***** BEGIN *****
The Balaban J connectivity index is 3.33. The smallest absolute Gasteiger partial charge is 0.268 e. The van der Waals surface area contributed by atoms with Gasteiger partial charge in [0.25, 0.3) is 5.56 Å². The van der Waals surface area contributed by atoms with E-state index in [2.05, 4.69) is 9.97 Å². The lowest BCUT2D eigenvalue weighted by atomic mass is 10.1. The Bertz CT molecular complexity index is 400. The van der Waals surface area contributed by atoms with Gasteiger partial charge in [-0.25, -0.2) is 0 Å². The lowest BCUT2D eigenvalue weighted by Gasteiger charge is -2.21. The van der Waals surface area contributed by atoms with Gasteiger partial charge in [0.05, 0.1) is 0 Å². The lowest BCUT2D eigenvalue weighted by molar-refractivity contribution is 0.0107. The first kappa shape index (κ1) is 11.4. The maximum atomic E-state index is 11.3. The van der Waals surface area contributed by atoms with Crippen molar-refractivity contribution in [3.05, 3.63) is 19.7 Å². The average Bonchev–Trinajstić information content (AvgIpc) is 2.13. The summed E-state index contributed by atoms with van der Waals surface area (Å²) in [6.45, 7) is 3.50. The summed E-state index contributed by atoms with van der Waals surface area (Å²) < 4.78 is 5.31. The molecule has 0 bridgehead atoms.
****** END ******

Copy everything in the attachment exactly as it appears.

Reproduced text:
The Balaban J connectivity index is 3.33. The smallest absolute Gasteiger partial charge is 0.268 e. The van der Waals surface area contributed by atoms with Gasteiger partial charge in [0.25, 0.3) is 5.56 Å². The van der Waals surface area contributed by atoms with E-state index in [2.05, 4.69) is 9.97 Å². The lowest BCUT2D eigenvalue weighted by atomic mass is 10.1. The Bertz CT molecular complexity index is 400. The van der Waals surface area contributed by atoms with Gasteiger partial charge in [-0.25, -0.2) is 0 Å². The lowest BCUT2D eigenvalue weighted by Gasteiger charge is -2.21. The van der Waals surface area contributed by atoms with Gasteiger partial charge in [0.05, 0.1) is 0 Å². The lowest BCUT2D eigenvalue weighted by molar-refractivity contribution is 0.0107. The first kappa shape index (κ1) is 11.4. The maximum atomic E-state index is 11.3. The van der Waals surface area contributed by atoms with Crippen molar-refractivity contribution in [3.05, 3.63) is 19.7 Å². The average Bonchev–Trinajstić information content (AvgIpc) is 2.13. The summed E-state index contributed by atoms with van der Waals surface area (Å²) in [6.45, 7) is 3.50. The summed E-state index contributed by atoms with van der Waals surface area (Å²) < 4.78 is 5.31. The molecule has 0 bridgehead atoms.